Digital technology has been poised to transform the way that healthcare is delivered. Yet uptake and implementation has been slow; in the UK alone for example, almost a quarter of hospitals still use paper rather than electronic records.
But when COVID-19 hit, health systems were forced to rapidly adapt and use technology to deliver care remotely, where face to face appointments were no longer possible. While it’s impossible to predict when the COVID crisis will be over, will remote care become the ‘new normal’ post-pandemic? And if digital-first health technologies are here to stay, what are the implications for patients?
Newly launched IGHI research, supported by Imperial’s COVID-19 Response Fund, will explore these important questions.
Read Remote care: is digital health tech here to stay post-COVID-19? in full
Grappling with a novel virus that reared its ugly head barely six months ago, the world is facing many uncertainties. The SARS-CoV-2 virus is proving unpredictable and the pandemic is fast-moving. But one thing we do know is that older people bear the brunt of the impacts of COVID-19. The elderly are disproportionately affected, with those over 65 accounting for some 80% of hospitalisations due to the disease. And one in five over-80s with COVID-19 will need to go to hospital, compared with one in 100 individuals under 30.
Read Older people are no more COVID cautious in full
By Dr Benny Lo, Senior Lecturer, MRes Medical Robotics and Image-Guide Intervention,
Hamlyn Centre, Institute of Global Health Innovation
I started my research on wearable sensors when I was appointed as a researcher in a UK Trade & Investment (now Innovate UK) funded project, while I was working on my PhD on a completely different topic.
When I first started working on sensor research, the concept of wireless sensor networks had just been introduced. I was one of the first few researchers who started the development of body-worn sensors for healthcare and wellbeing applications. Being one of the pioneers in this emerging field, I have developed a number of novel sensing platforms, and some have been widely used in the research community.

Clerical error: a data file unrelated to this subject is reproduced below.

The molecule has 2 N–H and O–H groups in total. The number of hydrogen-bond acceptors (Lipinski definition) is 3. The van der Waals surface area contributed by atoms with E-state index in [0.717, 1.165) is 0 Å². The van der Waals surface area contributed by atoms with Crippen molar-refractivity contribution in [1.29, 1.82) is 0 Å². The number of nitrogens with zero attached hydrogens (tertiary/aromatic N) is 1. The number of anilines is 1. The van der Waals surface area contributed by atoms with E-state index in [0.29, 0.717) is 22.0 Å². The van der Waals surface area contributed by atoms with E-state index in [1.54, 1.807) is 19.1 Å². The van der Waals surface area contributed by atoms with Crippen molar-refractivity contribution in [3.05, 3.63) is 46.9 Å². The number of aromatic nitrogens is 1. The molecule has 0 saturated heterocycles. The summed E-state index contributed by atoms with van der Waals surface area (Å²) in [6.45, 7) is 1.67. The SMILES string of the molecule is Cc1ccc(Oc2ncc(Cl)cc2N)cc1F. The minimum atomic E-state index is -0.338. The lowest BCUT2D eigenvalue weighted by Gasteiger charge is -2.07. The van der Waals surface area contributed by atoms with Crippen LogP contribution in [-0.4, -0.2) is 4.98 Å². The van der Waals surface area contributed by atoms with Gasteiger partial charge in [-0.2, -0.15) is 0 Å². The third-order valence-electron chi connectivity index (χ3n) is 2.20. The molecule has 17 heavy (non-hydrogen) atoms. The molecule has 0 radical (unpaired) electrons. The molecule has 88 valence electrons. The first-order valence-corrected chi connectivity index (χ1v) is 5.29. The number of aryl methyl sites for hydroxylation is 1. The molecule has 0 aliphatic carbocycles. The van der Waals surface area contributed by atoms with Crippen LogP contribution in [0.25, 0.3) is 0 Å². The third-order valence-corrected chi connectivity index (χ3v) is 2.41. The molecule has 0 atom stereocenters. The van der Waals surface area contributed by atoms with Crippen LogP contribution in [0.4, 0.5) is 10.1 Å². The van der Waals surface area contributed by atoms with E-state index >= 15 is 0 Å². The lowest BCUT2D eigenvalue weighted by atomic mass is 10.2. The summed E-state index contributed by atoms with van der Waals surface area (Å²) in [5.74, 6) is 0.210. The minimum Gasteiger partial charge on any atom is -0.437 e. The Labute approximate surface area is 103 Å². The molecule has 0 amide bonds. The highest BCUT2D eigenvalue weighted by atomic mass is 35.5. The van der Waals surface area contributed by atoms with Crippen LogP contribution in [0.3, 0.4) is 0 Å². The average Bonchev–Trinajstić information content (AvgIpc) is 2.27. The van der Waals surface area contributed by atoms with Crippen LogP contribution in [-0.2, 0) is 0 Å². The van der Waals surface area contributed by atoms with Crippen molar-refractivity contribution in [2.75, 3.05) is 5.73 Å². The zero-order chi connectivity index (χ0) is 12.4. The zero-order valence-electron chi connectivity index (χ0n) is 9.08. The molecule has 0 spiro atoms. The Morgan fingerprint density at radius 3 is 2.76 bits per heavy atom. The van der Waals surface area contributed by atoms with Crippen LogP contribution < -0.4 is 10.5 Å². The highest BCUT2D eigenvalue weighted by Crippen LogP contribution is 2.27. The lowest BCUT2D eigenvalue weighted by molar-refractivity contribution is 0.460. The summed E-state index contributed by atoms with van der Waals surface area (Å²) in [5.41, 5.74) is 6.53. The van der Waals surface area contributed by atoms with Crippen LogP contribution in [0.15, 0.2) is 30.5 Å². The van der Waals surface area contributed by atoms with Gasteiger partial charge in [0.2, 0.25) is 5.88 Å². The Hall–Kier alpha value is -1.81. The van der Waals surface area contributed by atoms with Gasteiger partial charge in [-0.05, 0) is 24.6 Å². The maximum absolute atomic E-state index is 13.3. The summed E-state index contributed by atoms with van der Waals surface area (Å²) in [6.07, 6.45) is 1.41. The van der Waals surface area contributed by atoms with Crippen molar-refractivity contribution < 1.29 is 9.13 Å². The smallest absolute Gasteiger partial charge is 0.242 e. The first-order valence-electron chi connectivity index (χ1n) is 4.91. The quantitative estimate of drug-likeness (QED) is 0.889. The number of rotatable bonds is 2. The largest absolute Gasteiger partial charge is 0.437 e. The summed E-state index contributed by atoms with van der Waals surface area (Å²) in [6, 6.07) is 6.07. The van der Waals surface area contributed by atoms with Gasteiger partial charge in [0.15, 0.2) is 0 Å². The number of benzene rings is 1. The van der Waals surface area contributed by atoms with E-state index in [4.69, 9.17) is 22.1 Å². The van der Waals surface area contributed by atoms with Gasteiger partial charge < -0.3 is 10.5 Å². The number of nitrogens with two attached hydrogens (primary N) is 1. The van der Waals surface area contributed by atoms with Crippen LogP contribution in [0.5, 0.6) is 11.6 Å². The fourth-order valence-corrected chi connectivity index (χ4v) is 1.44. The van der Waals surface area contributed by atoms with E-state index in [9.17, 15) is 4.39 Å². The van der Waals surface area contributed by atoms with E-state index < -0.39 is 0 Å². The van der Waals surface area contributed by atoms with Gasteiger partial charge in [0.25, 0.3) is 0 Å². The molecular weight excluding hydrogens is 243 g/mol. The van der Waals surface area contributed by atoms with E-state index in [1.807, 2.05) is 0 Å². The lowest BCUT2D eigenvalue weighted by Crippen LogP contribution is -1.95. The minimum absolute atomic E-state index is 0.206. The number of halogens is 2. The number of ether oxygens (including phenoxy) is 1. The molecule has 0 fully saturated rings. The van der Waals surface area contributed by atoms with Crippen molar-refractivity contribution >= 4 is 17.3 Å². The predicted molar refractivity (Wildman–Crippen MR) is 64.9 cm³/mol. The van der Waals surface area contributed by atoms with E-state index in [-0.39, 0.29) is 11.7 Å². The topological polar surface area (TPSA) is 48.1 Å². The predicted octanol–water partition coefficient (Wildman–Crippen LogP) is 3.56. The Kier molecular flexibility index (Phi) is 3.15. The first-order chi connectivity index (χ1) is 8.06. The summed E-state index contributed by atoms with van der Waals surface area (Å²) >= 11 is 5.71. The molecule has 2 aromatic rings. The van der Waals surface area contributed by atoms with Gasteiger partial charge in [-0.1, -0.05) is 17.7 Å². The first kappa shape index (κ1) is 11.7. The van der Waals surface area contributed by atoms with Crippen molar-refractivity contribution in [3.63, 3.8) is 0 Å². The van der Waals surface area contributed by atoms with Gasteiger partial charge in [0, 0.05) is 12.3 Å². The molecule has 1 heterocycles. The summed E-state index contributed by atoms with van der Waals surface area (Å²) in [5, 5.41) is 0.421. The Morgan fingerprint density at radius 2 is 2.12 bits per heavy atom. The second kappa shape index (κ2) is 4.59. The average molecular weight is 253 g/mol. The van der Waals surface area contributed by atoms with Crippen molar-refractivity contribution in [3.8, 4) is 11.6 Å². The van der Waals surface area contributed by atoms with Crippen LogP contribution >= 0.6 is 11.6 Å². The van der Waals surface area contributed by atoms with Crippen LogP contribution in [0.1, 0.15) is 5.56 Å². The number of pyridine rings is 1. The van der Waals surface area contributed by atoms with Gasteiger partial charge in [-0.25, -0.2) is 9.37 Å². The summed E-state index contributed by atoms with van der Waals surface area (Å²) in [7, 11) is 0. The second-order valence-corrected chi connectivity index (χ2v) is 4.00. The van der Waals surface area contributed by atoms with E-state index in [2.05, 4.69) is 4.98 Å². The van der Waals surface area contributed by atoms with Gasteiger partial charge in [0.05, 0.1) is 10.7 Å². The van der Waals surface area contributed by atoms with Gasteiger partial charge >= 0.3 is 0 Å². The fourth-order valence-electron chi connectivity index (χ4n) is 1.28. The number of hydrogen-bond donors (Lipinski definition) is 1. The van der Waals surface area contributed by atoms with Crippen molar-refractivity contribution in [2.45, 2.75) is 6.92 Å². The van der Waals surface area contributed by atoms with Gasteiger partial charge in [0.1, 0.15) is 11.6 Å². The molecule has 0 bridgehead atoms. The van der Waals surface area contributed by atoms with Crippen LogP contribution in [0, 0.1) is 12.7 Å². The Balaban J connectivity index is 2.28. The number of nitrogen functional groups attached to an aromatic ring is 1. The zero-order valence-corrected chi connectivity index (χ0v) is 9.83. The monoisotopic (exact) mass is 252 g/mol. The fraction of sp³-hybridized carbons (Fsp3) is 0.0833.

Read What’s it like to… work with wearable sensors? in full
Excess sugar consumption has been a critical public health matter for some years.
Too much sugar in our diet can contribute to health problems such as obesity and diabetes. Large amounts of sugar are often found in soft drinks such as fizzy drinks and fruit juices, as well as many of the foods we commonly eat, from cereals to sauces. For instance, just one can of cola can contain nearly nine teaspoons of sugar when our recommended sugar intake shouldn’t exceed 5-6 teaspoons per day.
Read Breaking habits: swapping sugary drinks for healthier alternatives in full
“Please indicate whether your research will include patient and public involvement.” Ticks box.
Rapidly fading are the days when involving patients and the public in research is merely a tokenistic gesture, in favour of meaningful involvement and co-production.
Patient and public involvement (PPI) is research that’s carried out with and by patients, carers and public members, rather than to, for or about them. Co-production takes this one step further; here, researchers work with these individuals throughout the entire project – from start to finish.
Read Reflecting on our co-produced study with young people with past mental health difficulties in full
By Laura Braun, co-founder of Capta, 2018/19 winners of IGHI’s Student Challenges Competition
Parasitic worms affect more than one sixth of the world’s population (WHO). They target the most marginalised communities that lack safe water, sanitation, and health care. These worms, including hookworm and the flatworms that cause schistosomiasis, are contracted through contaminated water, soil or food.
Read How IGHI’s Student Challenges Competition helped us in the fight against parasitic worms in full
By Saira Ghafur, Guy Martin, Niki O’Brien, Ivor Williams, Kelsey Flott and Ara Darzi, Institute of Global Health Innovation
As the global healthcare community has been consumed with managing the COVID-19 pandemic, a wave of cyber-attacks against healthcare organisations has emerged. Cybercriminals and hackers are upping the ante in creating more havoc and exploiting the fear and confusion that the COVID-19 pandemic has brought with it. The threat is global: Interpol even issued a warning signalling the need for healthcare organisations to be vigilant and aware of the heightened risk of cyber-attacks.
Read Healthcare cybersecurity during the COVID-19 pandemic: a threat too important to forget in full
Type 2 Diabetes (T2D) is one of the greatest challenges currently facing the NHS, with growing levels of obesity contributing to a large increase in the numbers of people with the condition. The disease can lead to serious long-term health problems – including heart attack, stroke, kidney failure and sight loss – which have an enormous impact on the lives of patients and their families. And it is these complications that account for most of the healthcare activity and cost associated with T2D.
Read Tackling Type 2 Diabetes in North West London in full
In the midst of a global pandemic, our people are continuing their endeavour to improve health and care. In this new series, we’re speaking to our IGHI community to find out how they’re adapting to working life amid coronavirus, and the unique opportunities and challenges this has presented them.
Read The show must go on – part 5 in full
IGHI is home to a team of staff who are skilled and passionate about their roles. Our talented people are the reason we’re able to tackle some of the most pressing global health challenges through cutting-edge innovation.
Read IGHI people: Meet Joanne Sarao, Finance and Contracts Manager, Centre for Health Policy in full